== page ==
STARKART Examines the Resurgence of Print Advertising and Gaining More Impressions

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STARKART, the largest local advertiser grocery cart network in the United States and Canada, shares the top 5 tips about investing in traditional advertising to complement online ad campaigns.


Are bright, bold colors right for the message you are trying to convey, or would something more simple with a lot of white space evoke the right emotion? People will retain the image long after the text has faded from their memory.

Advertising is everywhere: from print publications and billboards to even gas pumps and in movie theaters. In fact, studies show that people living in urban centers see up to 5,000 ads per day. Advertising is especially abundant online, and seems to follow anything one clicks.    

“However, consumers spend less time viewing online ads compared to their traditional counterparts,” said Eric Adams, Director of Production at STARKART, sister company of the NALA, a boutique advertising agency headquartered in Ventura, CA. “The resurgence of traditional advertising is an optimal way to stand out from all the online visual clutter.”

Online advertising is here to stay, and is still necessary in any marketing strategy. Adams lists the following five tips on how adding traditional print elements will help round out any marketing campaign to gain more impressions:

No. 1: Understand the media buy. Traditional advertising is almost always purchased in advance. An advertisement in a magazine needs to be finalised three or four months in advance. “This may mean you will need to finalise your brand’s narrative for the season or quarter earlier than you had been,” said Adams. “A traditional advertising campaign has more moving parts than posting an ad online, so ask questions and keep in mind that the sales team, creative team and operational team want the process to be as positive and painless as you do.”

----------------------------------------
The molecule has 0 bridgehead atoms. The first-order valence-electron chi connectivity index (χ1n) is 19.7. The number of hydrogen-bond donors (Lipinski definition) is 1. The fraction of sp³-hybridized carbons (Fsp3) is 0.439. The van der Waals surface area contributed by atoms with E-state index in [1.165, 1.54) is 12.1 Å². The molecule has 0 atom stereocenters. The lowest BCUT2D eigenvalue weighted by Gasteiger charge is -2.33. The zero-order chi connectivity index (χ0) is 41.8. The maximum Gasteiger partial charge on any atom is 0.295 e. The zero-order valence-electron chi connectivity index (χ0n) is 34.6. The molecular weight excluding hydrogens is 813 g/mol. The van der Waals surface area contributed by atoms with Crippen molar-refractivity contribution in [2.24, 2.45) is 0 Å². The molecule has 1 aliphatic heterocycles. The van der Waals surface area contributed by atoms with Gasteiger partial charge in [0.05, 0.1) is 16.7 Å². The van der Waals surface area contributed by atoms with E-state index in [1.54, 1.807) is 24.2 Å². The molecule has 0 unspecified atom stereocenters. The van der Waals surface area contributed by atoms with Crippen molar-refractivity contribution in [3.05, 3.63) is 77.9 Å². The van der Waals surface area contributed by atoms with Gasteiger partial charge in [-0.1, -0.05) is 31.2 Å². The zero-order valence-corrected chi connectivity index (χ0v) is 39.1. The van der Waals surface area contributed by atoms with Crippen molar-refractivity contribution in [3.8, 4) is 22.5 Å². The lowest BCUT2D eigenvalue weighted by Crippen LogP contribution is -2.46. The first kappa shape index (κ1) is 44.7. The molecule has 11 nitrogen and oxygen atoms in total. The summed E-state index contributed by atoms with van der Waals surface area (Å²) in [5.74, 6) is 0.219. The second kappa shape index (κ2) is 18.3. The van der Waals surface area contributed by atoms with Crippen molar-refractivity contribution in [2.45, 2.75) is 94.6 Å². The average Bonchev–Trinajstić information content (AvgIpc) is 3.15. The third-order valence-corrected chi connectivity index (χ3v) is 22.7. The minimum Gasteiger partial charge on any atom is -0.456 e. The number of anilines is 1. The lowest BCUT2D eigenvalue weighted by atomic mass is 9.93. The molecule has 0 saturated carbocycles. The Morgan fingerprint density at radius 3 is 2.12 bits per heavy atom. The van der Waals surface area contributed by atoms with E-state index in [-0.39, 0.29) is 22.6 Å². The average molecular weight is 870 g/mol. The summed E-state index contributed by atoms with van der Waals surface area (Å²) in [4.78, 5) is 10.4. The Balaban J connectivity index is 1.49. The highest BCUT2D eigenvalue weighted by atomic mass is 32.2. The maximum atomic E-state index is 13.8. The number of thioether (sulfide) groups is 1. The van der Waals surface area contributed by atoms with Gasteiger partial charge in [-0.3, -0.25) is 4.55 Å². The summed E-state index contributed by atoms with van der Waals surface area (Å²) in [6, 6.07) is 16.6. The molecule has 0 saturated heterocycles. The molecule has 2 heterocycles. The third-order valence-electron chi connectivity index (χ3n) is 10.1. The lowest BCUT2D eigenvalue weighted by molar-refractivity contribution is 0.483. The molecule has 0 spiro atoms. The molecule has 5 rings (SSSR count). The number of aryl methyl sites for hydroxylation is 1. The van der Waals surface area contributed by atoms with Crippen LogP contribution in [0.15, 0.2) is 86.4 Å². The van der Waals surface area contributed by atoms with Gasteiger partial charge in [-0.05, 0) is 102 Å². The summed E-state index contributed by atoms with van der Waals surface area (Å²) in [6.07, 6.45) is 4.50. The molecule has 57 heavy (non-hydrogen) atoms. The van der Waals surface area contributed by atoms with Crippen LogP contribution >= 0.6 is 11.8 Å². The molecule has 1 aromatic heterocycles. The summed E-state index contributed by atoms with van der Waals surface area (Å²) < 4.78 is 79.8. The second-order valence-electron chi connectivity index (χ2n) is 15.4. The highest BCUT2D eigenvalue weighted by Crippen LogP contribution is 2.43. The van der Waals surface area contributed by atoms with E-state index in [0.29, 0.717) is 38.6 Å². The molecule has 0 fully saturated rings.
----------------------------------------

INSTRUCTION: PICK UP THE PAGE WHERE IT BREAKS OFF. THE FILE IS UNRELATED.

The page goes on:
No. 2: Work with the creatives. Traditional advertising often follows a proven formula for success. “Ask the creative team what they’ve seen work best for others in your industry or geography,” stressed Adams. “Give them some artistic freedom to best highlight your call-to-action and make your visuals memorable.”

No. 3: Keep it simple. “A simple, clear message will help the viewer understand your ad without having to work at it,” added Adams.

No. 4: Choose images wisely. Do not underestimate the importance of a strong graphic image. “Choosing the right photo can make or break the success of your ad,” noted Adams. “Are bright, bold colors right for the message you are trying to convey, or would something more simple with a lot of white space evoke the right emotion? People will retain the image long after the text has faded from their memory.”

No. 5: Know that traditional marketing is a piece of the overall advertising strategy. “There is almost no better way to increase brand awareness than to put yourself in front of your target audience in a localised traditional advertising campaign. This does not mean you can afford to neglect the basic foundation of a brand that can move an audience through their conversion funnel,” concluded Adams. “A professional ad campaign with a solid value proposition falls flat when the prospect visits your website and is met with a bad user experience, finds outdated information, or views your brand as inferior to the expectations set by your ad.”

STARKART has the largest shopping cart advertising network in the United States and Canada offering grocery cart advertising that reaches a network of thousands of locations. It offers small and medium-size businesses the chance to pinpoint their audience, reaching current and potential customers throughout their entire marketing area.

About the NALA™
The NALA offers small and medium-sized businesses effective ways to reach customers through new media. As a single-agency source, the NALA helps businesses flourish in their local community. The NALA’s mission is to promote a business’ relevant and newsworthy events and achievements, both online and through traditional media. The information and content in this article are not in conjunction with the views of the NALA. For media inquiries, please call 805.650.6121, ext. 361.

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